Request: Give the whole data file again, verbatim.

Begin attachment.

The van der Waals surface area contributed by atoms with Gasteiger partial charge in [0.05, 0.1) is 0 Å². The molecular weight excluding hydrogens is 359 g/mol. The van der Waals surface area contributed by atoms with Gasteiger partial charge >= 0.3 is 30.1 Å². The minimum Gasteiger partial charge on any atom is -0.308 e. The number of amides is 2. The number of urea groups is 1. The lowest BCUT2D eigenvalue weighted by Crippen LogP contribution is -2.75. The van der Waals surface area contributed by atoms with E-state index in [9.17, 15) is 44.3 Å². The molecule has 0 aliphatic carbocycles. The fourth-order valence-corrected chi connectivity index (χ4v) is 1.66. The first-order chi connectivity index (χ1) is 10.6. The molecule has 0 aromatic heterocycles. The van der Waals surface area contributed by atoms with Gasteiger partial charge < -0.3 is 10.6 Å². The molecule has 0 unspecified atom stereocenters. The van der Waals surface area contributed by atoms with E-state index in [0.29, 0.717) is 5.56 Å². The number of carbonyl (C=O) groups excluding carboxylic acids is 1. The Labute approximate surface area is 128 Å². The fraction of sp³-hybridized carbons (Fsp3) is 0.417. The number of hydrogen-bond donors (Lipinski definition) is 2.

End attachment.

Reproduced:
The van der Waals surface area contributed by atoms with Gasteiger partial charge in [0.05, 0.1) is 0 Å². The molecular weight excluding hydrogens is 359 g/mol. The van der Waals surface area contributed by atoms with Gasteiger partial charge >= 0.3 is 30.1 Å². The minimum Gasteiger partial charge on any atom is -0.308 e. The number of amides is 2. The number of urea groups is 1. The lowest BCUT2D eigenvalue weighted by Crippen LogP contribution is -2.75. The van der Waals surface area contributed by atoms with E-state index in [9.17, 15) is 44.3 Å². The molecule has 0 aliphatic carbocycles. The fourth-order valence-corrected chi connectivity index (χ4v) is 1.66. The first-order chi connectivity index (χ1) is 10.6. The molecule has 0 aromatic heterocycles. The van der Waals surface area contributed by atoms with Gasteiger partial charge < -0.3 is 10.6 Å². The molecule has 0 unspecified atom stereocenters. The van der Waals surface area contributed by atoms with E-state index in [0.29, 0.717) is 5.56 Å². The number of carbonyl (C=O) groups excluding carboxylic acids is 1. The Labute approximate surface area is 128 Å². The fraction of sp³-hybridized carbons (Fsp3) is 0.417. The number of hydrogen-bond donors (Lipinski definition) is 2.